Materials & Methods Top


Twenty-seven symptomatic patients with solitary gallstones attending the out-patient clinics were subjected to US a week prior to surgery (laparoscopic or open cholecystectomy). Ultrasound was performed in the fasting state using a 3.5 MHz transducer (ATL, Ultramark 9 HDI, USA). An attempt was made to profile the calculus fully and delineate the acoustic shadowing clearly. Adapting the classification of Tsuchiya et al [7] and based on our pilot experience, the sonographic morphology of the stones was categorized into five sub-types, namely: (i) full moon, (ii) half moon (iii) crescent (iv) comet tail (v) others. The schematic drawings of the first four subtypes are shown in [Figure - 1]. The sonographic echopattern and the shadowing of the fifth subtype of 'others' showed bizarre appearances and could not be classified into any of the other four well-defined categories.

Chemical analysis of stones

Calculi of these patients obtained at surgery were subjected to biochemical analysis to estimate their cholesterol content. A stone with a cholesterol content of more than 70 gm percent was classified as a cholesterol calculus.

   Results Top

The average age of the patients was 38.7 years (range 22-74 years) with a man: woman ratio of 2:7. On analysis, all the 27 gallstones were proven to be cholesterol calculi.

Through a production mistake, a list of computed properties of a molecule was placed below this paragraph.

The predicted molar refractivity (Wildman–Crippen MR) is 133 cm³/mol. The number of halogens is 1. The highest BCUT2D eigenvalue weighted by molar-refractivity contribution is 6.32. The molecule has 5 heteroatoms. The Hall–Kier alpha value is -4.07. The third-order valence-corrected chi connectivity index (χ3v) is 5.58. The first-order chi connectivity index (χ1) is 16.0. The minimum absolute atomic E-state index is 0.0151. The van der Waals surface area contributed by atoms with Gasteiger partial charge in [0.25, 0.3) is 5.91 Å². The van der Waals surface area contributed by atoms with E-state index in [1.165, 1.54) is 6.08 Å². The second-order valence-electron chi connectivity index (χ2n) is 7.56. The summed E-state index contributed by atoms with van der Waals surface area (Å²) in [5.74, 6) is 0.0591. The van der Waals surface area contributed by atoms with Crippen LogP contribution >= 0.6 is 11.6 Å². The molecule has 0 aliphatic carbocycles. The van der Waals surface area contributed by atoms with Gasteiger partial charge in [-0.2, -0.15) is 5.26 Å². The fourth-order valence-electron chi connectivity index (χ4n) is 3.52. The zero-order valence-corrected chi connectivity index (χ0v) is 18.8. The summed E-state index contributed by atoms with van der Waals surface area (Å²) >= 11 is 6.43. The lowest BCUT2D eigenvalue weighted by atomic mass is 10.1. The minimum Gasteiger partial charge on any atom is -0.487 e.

The prevalence of the various sonographic sub-types is depicted in the Table. Full moon, half moon and crescent varieties were commonly encountered, while the comet tail pattern was seen relatively less frequently. Representative ultrasound pictures of different types of stones are shown in [Figure - 2].

   Discussion Top

It is evident from this study that cholesterol gallstones do not exhibit a uniform sonographic appearance, but have a variety of distinct patterns. The traditional description of a gallstone is that of an echogenic focus with posterior acoustic shadowing [2],[3]. The character of the shadowing helps us categorize cholesterol stones into distinct sub-types. Tsuchiya et al [7] described three sub-types of sonographic morphology (namely comet, half moon and crescent). Other workers have described two additional sonographic patterns, namely sonolucent and irregular [8],[9]. The description of these patterns is akin to our classification of full moon and others, respectively.